Syriza split: What next for Greece?

What does new election mean for Tsipras and reforms?

Greek Prime Minister Alexis Tsipras announced his resignation on Thursday. New elections are expected to be held in mid-September, and Tsipras has said he hopes to gain a strong mandate for his party. The prime minister’s decision could stabilise both Greece and Europe, some commentators write in praise. Others believe Tsipras is intentionally making people vote before they feel the impact of the austerity programme.

As the government tried to speed up the evacuation of Syrians and other migrants from the island of Kos, some migrants said they had been locked in a stadium.

Greece has become the EU’s third protectorate

The EU looks increasingly like an empire, having just created its third protectorate in the Balkans. Greece will effectively be run by the EU the way Kosovo and Bosnia-Herzegovina already are.


Tsipras resigns, calls for September election

Greek Prime Minister Alexis Tsipras resigned yesterday (20 August), hoping to strengthen his hold on power in snap elections after seven months in office in which he fought Greece’s creditors for a better bailout deal but had to cave in.



Every day more people are fleeing war and poverty and seeking asylum in Europe. The EU member states are at loggerheads over refugee quotas, the authorities are often overburdened, and parts of the population are opposed to taking in asylum seekers outright. Europe’s moral credibility is at stake in the refugee crisis, commentators write, and look to the future in alarm.

Germany and France will press the European Union to move faster and with more unity to deal with the worsening refugee crisis, amid complaints from Germany that it is shouldering too big a burden.


Macedonia fires tear gas at migrants

Macedonian police fire tear gas to disperse thousands of migrants trying to enter from Greece, a day after the Balkan nation declares an emergency.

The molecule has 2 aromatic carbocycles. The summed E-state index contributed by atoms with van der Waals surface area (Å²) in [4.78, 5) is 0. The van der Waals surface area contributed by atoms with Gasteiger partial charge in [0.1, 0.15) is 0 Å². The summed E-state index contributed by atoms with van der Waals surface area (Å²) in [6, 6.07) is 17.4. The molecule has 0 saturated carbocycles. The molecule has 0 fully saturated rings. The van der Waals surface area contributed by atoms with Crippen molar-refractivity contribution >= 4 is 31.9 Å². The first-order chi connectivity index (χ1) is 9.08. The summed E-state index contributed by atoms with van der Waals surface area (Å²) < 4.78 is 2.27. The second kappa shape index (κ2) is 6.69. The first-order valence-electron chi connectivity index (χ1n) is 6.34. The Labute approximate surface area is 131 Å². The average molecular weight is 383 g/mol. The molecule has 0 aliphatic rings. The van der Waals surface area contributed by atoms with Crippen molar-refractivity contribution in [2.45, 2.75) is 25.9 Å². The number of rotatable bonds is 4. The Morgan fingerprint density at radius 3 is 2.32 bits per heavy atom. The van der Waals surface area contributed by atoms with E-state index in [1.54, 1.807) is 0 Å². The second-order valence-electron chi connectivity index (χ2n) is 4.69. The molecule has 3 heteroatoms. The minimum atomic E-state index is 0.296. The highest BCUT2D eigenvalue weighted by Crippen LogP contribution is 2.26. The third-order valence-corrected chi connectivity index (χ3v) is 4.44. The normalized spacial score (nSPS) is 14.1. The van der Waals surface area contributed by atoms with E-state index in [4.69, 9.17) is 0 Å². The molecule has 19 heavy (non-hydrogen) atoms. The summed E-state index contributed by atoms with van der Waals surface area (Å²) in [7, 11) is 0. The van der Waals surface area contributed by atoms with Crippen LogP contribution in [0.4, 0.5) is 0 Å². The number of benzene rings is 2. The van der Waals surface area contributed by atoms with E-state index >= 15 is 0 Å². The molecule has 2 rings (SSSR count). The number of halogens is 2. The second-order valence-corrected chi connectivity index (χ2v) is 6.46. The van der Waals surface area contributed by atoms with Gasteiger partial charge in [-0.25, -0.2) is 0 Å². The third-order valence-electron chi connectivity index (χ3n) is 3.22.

What do Calais migrants know about the UK?

What do Calais migrants know about the UK?

David Cameron’s hypocrisy on Muslim radicalization

If Cameron was serious about countering extremism, what better person to allow into the UK than Jeenah, who has much to say about the contributions of the west to the problem?

Na'eem Jeenah at University of Johannesburg Palestine Solidarity Forum seminar, 2014.Na’eem Jeenah at University of Johannesburg Palestine Solidarity Forum seminar, 2014.Some rights reserved.British Prime Minister David Cameron is a calculated hypocrite on the question of Muslim radicalisation. In July, in the wake of the attack on British tourists (among others) in Tunisia, he announced acounter-extremism strategy to stop the spread of extremist movements such as the Islamic State (IS).

Third Greece bailout: What are eurozone conditions?

What Greece needs to do to get its bailout money

Germany and Brazil committed themselves on Thursday (20 August) to a joint stance on climate change, putting the largest economies in Europe and Latin America on the same page ahead of global climate talks in Paris in December.


The Greek island of Kos is struggling to deal with an overwhelming rush of refugees and migrants arriving on its shores daily, making the short crossing from the Middle East to Europe by boat.



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